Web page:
Australia’s manufacturing sector has registered its 14th consecutive month of expansion – the longest run of growth since 2005.
According to Ai Group’s report, the Australian Performance of Manufacturing Index (Australian PMI) jumped 6.2 points to 57.3 in November, driven by the strong growth in sales, production and employment, and the rise in new orders.
Ai Group’s survey has found that all seven activity sub-indexes in the Australian PMI improved in November and all indicated expansion in the month.
New orders, which went up 5.3 points to 60.4 points, and exports, up 8.9 points to 57.6 points, were found to be especially strong, indicating a good potential for growth in 2018.
The survey also found that five of the eight manufacturing sub-sectors expanded in November, led by the very large food & beverages sub-sector (up 0.8 points to 59.7 points, which posted its highest monthly result since April 2016.
On the flip side, non-metallic mineral products slipped by 10.2 points and into contraction at 41.7 points in November, after expanding strongly through much of 2017.
Numbers revealed that Input prices (up 10.2 points to 76.4 points) and wages (up 5.1 points to 64.1 points) both rose considerably in November, with manufacturers across several sub-sectors noting that soaring energy costs are damaging their profitability.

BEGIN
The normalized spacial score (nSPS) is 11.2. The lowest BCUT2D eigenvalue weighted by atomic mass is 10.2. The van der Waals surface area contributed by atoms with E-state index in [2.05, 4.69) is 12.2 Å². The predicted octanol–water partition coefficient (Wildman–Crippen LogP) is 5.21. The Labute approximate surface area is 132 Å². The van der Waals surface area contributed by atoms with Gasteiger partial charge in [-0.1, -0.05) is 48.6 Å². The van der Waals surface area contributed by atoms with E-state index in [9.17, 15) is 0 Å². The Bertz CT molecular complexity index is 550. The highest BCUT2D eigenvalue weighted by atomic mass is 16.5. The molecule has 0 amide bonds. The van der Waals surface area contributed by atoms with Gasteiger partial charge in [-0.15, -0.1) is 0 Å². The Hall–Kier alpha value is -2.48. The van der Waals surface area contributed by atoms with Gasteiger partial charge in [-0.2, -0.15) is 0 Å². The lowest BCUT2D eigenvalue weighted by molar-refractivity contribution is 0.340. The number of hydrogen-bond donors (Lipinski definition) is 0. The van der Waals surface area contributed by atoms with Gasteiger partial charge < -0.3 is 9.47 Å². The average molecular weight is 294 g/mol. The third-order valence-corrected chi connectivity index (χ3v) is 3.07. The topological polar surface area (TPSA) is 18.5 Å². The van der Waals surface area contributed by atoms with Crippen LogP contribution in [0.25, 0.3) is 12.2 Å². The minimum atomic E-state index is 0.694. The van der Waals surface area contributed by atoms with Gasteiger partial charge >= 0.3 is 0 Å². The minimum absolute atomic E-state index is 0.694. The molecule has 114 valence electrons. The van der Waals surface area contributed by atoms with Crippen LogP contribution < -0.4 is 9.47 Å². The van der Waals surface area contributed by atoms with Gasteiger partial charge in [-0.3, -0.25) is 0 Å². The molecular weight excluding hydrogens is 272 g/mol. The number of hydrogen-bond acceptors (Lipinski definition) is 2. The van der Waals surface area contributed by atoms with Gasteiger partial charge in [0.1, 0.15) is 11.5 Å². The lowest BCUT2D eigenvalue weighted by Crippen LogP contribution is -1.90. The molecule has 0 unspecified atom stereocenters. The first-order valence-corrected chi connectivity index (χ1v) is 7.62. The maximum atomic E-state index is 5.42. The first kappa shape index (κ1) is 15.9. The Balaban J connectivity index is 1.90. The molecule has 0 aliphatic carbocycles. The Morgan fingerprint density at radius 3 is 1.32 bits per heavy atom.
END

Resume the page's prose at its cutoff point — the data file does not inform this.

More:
According to the report, the selling prices sub-index increased by 4.0 points to 52.2 in November, indicating that some manufacturers are passing these cost increases on to their customers.
Commenting on these readings, Ai Group Chief Executive, Innes Willox, said:
“The manufacturing sector lifted strongly in November, building on an uninterrupted growth phase that began in October 2016,” he stated.
“Sales, production and employment all jumped ahead in November and the strong rise in new orders points to further good news as we head to Christmas. The resumption of growth in exports is particularly encouraging after a slight easing in momentum in recent months.”
“The period of steady employment growth for the sector was reflected in a lift in the pace of wage growth to its highest rate in over five years. The sharp rise in input costs recorded in November is a sobering reminder of the risks posed for the manufacturing sector by climbing energy costs.”